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US Freezes Record $30 Billion in Libyan Assets

Libyan leader Moammar Gadhafi (File Photo)

Libyan leader Moammar Gadhafi (File Photo)

The United States has frozen $30 billion in assets controlled by Libyan leader Moammar Gadhafi and his family, in what the Obama administration says is the single largest seizure of foreign funds in American history.

A senior Treasury Department official (David Cohen) said Monday the several U.S. financial institutions have cut off access to funds belonging to both the Libyan government and the Gadhafi family. The shutdowns are part of U.S. President Barack Obama's attempt to punish the Libyan leader for his government's violent crackdown on anti-government protesters over the last 10 days.

Treasury officials say some of the assets frozen since Friday belong to Libya's central bank and its oil-heavy sovereign wealth fund, the Libyan Investment Authority. The Wall Street Journal reported that the U.S. determined both are directly controlled by Mr. Gadhafi.

American officials say they believe Libya's central bank has more than $100 billion in foreign currency reserves worldwide, while the sovereign wealth fund holds more than $70 billion.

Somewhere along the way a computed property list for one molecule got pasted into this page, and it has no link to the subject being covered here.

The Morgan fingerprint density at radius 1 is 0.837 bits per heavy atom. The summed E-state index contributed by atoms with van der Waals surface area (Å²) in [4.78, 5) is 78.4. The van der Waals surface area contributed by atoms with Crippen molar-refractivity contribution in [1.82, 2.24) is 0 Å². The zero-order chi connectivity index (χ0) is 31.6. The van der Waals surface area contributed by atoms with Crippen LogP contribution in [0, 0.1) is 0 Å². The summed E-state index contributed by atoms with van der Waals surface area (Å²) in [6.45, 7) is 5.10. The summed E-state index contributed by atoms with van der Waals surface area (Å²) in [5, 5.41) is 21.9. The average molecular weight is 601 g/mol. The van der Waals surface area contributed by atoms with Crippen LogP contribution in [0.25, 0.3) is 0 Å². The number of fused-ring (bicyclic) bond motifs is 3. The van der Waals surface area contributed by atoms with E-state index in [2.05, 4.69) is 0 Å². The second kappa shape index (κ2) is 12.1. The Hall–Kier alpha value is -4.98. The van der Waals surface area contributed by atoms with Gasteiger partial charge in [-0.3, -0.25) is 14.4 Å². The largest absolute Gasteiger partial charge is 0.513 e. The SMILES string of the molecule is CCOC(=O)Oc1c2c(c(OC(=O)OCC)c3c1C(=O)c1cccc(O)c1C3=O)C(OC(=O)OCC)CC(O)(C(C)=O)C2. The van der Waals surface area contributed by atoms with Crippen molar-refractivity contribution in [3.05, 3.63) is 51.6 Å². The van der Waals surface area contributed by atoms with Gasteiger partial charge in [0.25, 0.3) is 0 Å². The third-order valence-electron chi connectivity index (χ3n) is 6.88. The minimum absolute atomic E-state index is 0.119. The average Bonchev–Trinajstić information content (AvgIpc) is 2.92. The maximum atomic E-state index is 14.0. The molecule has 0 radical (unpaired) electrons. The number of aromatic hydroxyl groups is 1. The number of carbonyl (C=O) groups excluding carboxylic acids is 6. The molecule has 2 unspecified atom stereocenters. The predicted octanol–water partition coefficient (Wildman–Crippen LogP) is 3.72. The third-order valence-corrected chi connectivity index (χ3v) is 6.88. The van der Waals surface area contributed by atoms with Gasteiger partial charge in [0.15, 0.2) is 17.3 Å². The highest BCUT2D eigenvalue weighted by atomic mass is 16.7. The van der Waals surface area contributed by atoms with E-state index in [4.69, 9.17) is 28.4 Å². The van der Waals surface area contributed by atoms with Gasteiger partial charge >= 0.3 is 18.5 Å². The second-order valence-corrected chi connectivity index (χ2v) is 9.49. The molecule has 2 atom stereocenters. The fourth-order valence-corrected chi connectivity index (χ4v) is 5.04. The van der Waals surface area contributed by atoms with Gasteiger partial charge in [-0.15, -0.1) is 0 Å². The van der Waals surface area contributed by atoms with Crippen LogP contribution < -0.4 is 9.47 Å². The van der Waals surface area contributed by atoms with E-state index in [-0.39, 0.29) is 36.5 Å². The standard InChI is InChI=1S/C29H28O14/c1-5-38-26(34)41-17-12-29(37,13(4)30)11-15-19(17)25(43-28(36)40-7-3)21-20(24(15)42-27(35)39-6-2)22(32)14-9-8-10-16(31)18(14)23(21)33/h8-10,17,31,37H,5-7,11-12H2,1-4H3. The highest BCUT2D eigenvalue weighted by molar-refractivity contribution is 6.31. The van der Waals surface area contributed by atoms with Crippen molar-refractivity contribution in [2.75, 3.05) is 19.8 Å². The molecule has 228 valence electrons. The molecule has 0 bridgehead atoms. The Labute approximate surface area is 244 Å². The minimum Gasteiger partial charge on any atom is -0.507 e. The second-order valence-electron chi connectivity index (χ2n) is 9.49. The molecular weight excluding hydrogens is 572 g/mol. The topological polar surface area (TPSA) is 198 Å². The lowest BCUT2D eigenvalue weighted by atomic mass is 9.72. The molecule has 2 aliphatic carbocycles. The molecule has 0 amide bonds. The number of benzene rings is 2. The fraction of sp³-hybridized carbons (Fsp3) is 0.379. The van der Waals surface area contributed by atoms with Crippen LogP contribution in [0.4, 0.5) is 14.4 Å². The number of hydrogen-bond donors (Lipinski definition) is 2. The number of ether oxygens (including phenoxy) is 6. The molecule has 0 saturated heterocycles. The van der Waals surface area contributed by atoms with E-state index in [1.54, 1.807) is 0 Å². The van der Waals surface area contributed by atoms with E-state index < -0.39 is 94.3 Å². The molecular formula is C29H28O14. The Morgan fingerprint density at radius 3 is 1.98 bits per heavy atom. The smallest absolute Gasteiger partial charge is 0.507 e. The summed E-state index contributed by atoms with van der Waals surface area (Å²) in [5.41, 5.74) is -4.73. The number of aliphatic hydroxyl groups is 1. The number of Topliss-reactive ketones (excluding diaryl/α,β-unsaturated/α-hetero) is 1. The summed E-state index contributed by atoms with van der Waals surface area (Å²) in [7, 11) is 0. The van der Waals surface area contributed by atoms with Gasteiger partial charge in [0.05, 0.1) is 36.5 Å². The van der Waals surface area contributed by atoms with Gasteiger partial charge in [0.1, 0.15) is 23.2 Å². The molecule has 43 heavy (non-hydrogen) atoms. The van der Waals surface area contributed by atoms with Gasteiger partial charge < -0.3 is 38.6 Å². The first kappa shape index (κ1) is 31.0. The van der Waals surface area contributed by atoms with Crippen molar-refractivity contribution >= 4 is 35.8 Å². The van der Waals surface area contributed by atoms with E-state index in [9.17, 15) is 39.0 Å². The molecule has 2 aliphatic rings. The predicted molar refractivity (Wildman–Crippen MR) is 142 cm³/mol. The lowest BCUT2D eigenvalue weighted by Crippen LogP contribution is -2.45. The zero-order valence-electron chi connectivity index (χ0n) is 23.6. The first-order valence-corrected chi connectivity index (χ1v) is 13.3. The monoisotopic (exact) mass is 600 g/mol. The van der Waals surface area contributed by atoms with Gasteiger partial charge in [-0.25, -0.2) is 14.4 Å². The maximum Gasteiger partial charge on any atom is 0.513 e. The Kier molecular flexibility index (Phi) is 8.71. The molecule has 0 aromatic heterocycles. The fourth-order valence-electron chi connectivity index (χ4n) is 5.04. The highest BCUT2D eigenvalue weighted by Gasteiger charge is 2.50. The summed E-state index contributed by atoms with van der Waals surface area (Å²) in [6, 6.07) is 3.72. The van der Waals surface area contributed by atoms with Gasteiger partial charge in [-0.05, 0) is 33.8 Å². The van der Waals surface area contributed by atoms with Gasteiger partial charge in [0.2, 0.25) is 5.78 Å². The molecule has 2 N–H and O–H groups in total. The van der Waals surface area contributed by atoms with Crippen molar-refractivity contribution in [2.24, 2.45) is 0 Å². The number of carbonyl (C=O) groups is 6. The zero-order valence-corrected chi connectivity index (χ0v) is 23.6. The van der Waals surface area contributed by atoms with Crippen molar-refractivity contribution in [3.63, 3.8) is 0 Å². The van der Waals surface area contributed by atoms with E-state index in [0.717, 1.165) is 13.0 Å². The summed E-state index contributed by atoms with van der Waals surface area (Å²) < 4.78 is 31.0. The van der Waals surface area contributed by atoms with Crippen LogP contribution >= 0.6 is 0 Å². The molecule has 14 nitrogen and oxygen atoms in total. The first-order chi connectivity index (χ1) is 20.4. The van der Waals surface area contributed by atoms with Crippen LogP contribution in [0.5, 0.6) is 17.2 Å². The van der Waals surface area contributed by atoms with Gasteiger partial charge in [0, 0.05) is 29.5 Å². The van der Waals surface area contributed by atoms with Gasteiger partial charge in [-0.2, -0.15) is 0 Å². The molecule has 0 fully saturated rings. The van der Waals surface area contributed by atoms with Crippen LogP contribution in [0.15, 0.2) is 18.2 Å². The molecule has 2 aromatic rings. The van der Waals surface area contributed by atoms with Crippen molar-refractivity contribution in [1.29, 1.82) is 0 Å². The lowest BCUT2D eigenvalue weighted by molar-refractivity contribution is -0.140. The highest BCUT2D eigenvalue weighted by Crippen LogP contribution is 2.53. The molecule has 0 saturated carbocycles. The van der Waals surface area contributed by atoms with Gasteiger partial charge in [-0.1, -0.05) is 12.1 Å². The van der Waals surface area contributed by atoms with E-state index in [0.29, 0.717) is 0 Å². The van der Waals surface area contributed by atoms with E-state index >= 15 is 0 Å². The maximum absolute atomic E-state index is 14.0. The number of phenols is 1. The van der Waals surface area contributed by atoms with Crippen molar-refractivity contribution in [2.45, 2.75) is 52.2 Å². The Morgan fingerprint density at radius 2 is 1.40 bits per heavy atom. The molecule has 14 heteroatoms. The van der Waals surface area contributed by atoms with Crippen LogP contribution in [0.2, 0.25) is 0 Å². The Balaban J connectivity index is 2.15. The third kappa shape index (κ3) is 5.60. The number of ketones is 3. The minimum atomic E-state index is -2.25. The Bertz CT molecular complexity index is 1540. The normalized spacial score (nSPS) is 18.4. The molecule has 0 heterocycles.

The U.S. moves have been closely coordinated with European financial institutions.

The European Union voted Monday to impose its own sanctions against the Gadhafi family and more than 20 other senior Libyan officials. Germany went further, proposing a 60-day economic embargo to prevent Mr. Gadhafi from using oil and other revenues to repress his people.

The EU action is significant because Europe has more leverage over Libya than the U.S. Eighty-five percent of Libyan oil goes to Europe, and Mr. Gadhafi and his family are thought to have significant assets in Britain, Switzerland and Italy. Switzerland and Britain already fhave rozen Libyan funds in response to a United Nations Security Council resolution against Libya.

There are different interpretations about whether the U.N. and EU curbs should extend to Libya's sovereign wealth fund or be limited to Mr. Gadhafi and his family. For the ban to apply to the Libyan Investment Authority, it would have to be proven that the fund exists to personally benefit Mr. Gadhafi and his associates.

The authority has heavily invested in Europe over the last five years. It has assets in some of Britain's largest companies and sizeable stakes in Italian banks, defense contractors and a well-known soccer club, Juventus.